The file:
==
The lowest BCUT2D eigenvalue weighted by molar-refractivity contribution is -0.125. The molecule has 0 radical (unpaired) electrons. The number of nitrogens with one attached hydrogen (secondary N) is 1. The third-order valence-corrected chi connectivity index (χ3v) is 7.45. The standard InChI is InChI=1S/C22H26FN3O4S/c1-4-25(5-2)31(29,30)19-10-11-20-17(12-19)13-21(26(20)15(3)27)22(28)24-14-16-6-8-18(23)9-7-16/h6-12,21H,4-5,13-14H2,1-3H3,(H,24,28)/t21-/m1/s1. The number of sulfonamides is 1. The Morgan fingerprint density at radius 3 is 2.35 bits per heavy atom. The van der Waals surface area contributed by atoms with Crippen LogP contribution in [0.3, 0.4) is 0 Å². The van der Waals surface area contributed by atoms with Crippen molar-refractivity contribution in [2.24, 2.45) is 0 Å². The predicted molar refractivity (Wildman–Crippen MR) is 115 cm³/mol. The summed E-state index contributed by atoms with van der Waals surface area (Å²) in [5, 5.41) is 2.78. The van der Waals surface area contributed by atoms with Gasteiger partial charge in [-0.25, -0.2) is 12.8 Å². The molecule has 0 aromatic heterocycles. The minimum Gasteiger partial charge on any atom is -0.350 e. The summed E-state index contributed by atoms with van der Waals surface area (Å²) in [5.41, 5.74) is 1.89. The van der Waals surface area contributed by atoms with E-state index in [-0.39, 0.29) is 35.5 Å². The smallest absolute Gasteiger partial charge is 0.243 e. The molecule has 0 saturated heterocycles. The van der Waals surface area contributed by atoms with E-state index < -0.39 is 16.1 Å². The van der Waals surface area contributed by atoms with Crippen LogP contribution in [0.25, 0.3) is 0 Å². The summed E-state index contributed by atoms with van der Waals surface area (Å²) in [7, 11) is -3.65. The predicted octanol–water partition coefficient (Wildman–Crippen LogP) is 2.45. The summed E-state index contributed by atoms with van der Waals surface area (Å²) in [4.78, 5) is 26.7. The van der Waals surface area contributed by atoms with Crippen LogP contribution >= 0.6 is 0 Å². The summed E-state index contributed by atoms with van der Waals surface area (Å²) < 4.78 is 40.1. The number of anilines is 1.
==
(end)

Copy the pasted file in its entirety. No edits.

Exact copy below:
The lowest BCUT2D eigenvalue weighted by molar-refractivity contribution is -0.125. The molecule has 0 radical (unpaired) electrons. The number of nitrogens with one attached hydrogen (secondary N) is 1. The third-order valence-corrected chi connectivity index (χ3v) is 7.45. The standard InChI is InChI=1S/C22H26FN3O4S/c1-4-25(5-2)31(29,30)19-10-11-20-17(12-19)13-21(26(20)15(3)27)22(28)24-14-16-6-8-18(23)9-7-16/h6-12,21H,4-5,13-14H2,1-3H3,(H,24,28)/t21-/m1/s1. The number of sulfonamides is 1. The Morgan fingerprint density at radius 3 is 2.35 bits per heavy atom. The van der Waals surface area contributed by atoms with Crippen LogP contribution in [0.3, 0.4) is 0 Å². The van der Waals surface area contributed by atoms with Crippen molar-refractivity contribution in [2.24, 2.45) is 0 Å². The predicted molar refractivity (Wildman–Crippen MR) is 115 cm³/mol. The summed E-state index contributed by atoms with van der Waals surface area (Å²) in [5, 5.41) is 2.78. The van der Waals surface area contributed by atoms with Gasteiger partial charge in [-0.25, -0.2) is 12.8 Å². The molecule has 0 aromatic heterocycles. The minimum Gasteiger partial charge on any atom is -0.350 e. The summed E-state index contributed by atoms with van der Waals surface area (Å²) in [5.41, 5.74) is 1.89. The van der Waals surface area contributed by atoms with E-state index in [-0.39, 0.29) is 35.5 Å². The smallest absolute Gasteiger partial charge is 0.243 e. The molecule has 0 saturated heterocycles. The van der Waals surface area contributed by atoms with E-state index < -0.39 is 16.1 Å². The van der Waals surface area contributed by atoms with Crippen LogP contribution in [0.25, 0.3) is 0 Å². The summed E-state index contributed by atoms with van der Waals surface area (Å²) in [7, 11) is -3.65. The predicted octanol–water partition coefficient (Wildman–Crippen LogP) is 2.45. The summed E-state index contributed by atoms with van der Waals surface area (Å²) in [4.78, 5) is 26.7. The van der Waals surface area contributed by atoms with Crippen LogP contribution >= 0.6 is 0 Å². The summed E-state index contributed by atoms with van der Waals surface area (Å²) < 4.78 is 40.1. The number of anilines is 1.